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Community Roots: Selections from the Local Legacies Project
Collage of Local Legacies
Wheelchair races at Rancho Los Amigos Rehabilitation Center
Wheelchair races at Downey's Rancho Los Amigos Rehabilitation Center Photo courtesy City of Downey

Cities of the 38th District of California

Highlighting seven cities of the 38th Congressional District of California -- Signal Hill, Bellflower, Paramount, Long Beach, Downey, Lakewood and San Pedro -- this project focuses on the history and heritage that make each city unique.

Signal Hill, with magnificent views of the Pacific coastline from Huntington Beach to the Palos Verdes Peninsula, is notable for the part the oil boom of the 1920s played in its history and development; in 1921 "Alamitos #1" struck oil and became the richest oil field per acre in history. The hill that lends its name to the town is the site of the popular Hilltop Park and its "center mist" feature which sends a cloud-like water mist into the air each half hour to recall the Indian smoke signals of the area's first residents.

The city of Bellflower is located on land which was one of the first Spanish land grants conferred in California, and site of the beautiful apple orchards whose flowering trees inspired its name. Today, Bellflower Boulevard is the focus of the city's identity as a thoroughfare devoted to major retail and service businesses; "reworking the Boulevard" has become a recurrent theme in the city's history. Playing a role of great importance to Bellflower's legacy, civic organizations have undertaken many projects and functions that normally would be the responsibility of government.

Incorporated in 1957, the City of Paramount has recently taken significant steps to improve its housing and livability. The Pocket Parks Program, preserving and increasing public park space, is an innovative approach that Paramount has taken to improve the quality of life for its residents. Paramount also boasts the holiday train. In the week preceding Christmas, Santa and his helpers chug along the streets of Paramount distributing candy canes and apples to thousands of children.

Long Beach hosts thousands of visitors to Toyota Grand Prix road race and to the Queen Mary, a retired luxury cruise liner now serving as an historic hotel and attraction. Long Beach also boasts the Ranchos Los Cerritos Historic Site, a 4.7-acre site of an 1844 Monterey-Colonial adobe house and historic gardens, and the Rancho Los Alamitos Historic Ranch, with its beautiful gardens, regional historic and educational facilities and extraordinary views of the mountains and the sea. Since 1970, the Port of Long Beach has been the location of a combination container and automobile terminal. The port has received awards for its environmental protection programs and its efforts to expand and facilitate exports.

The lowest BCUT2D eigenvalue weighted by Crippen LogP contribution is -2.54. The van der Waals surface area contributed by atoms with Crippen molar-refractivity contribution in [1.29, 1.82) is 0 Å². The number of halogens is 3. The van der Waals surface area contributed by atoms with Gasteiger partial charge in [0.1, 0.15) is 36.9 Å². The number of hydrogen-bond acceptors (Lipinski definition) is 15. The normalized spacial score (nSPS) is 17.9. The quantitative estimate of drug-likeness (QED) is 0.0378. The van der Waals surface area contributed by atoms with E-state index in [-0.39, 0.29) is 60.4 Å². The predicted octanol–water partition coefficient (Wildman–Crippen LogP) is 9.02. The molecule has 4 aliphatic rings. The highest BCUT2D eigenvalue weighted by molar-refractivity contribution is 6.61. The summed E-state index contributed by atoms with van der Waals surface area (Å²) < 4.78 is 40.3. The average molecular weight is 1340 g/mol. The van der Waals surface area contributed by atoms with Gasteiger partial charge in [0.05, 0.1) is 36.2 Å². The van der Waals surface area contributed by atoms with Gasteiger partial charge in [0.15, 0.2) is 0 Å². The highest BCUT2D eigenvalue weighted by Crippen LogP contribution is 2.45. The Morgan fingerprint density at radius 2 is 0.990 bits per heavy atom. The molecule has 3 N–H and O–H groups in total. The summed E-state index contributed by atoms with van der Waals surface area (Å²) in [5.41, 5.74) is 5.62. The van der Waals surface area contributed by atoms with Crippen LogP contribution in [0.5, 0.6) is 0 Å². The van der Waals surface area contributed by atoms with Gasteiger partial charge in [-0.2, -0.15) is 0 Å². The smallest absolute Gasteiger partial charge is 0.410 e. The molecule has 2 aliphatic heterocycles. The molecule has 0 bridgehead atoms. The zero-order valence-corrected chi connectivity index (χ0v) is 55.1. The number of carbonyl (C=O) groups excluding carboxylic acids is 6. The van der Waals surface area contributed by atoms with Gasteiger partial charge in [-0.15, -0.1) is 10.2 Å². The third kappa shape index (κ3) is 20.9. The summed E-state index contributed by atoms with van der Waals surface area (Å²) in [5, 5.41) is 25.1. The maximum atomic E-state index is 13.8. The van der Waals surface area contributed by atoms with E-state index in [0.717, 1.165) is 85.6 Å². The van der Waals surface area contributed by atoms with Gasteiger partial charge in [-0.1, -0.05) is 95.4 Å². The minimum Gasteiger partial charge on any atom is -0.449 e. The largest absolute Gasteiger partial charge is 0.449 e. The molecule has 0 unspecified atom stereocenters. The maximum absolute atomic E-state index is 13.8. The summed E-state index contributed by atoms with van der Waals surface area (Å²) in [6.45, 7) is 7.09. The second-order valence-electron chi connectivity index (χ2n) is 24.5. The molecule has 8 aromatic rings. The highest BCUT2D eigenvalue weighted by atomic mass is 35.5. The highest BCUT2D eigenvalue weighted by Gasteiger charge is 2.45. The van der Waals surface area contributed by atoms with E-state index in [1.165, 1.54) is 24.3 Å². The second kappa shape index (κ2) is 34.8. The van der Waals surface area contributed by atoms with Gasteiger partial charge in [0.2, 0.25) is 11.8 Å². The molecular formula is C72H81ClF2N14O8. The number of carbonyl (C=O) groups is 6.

Combining the charm of yesteryear with the environmental consciousness of today, the City of San Pedro introduced the San Pedro Electric Trolley in December 1999. San Pedro also holds the International Lobster Festival, famous for its delicious crustacean, its dog costume parade and its cioppino cookoff. Ranked second only to New York in foreign exports, the Port of Los Angeles at San Pedro has become the West Coast's busiest seaport.

Site of the original -- and still operating -- McDonald's "hamburger stand," Downey provides outstanding educational and recreational services to the community: the Downey Public Library; the Rio Hondo Golf Course, one of the nation's premier municipal golf courses; and Wilderness and Apollo Parks. Downey is also the site of the internationally recognized Rancho Los Amigos National Rehabilitation Center, which provides a full spectrum of rehabilitative services.

Lakewood, incorporated in 1954, was a model of local government innovation for city-county partnerships. Lakewood contracted with Los Angeles County to provide police and street maintenance services, and with other public agencies and private companies to provide new services more efficiently and at a lower cost. Lakewood's "contract plan" for local government was soon copied in a wave of incorporation movements in Los Angeles County and throughout the state. Lakewood's oldest community event, the Pan American Festival, begun in 1946 is, along with Washington, D.C.'s, the only regular celebration of the peoples and cultures of Latin America.

The project is documented with a 14-page written report and 8 x 10 photos depicting scenes from each city.

Originally submitted by: Stephen Horn, Representative (38th District).

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The Local Legacies project provides a "snapshot" of American Culture as it was expressed in spring of 2000. Consequently, it is not being updated with new or revised information with the exception of "Related Website" links.

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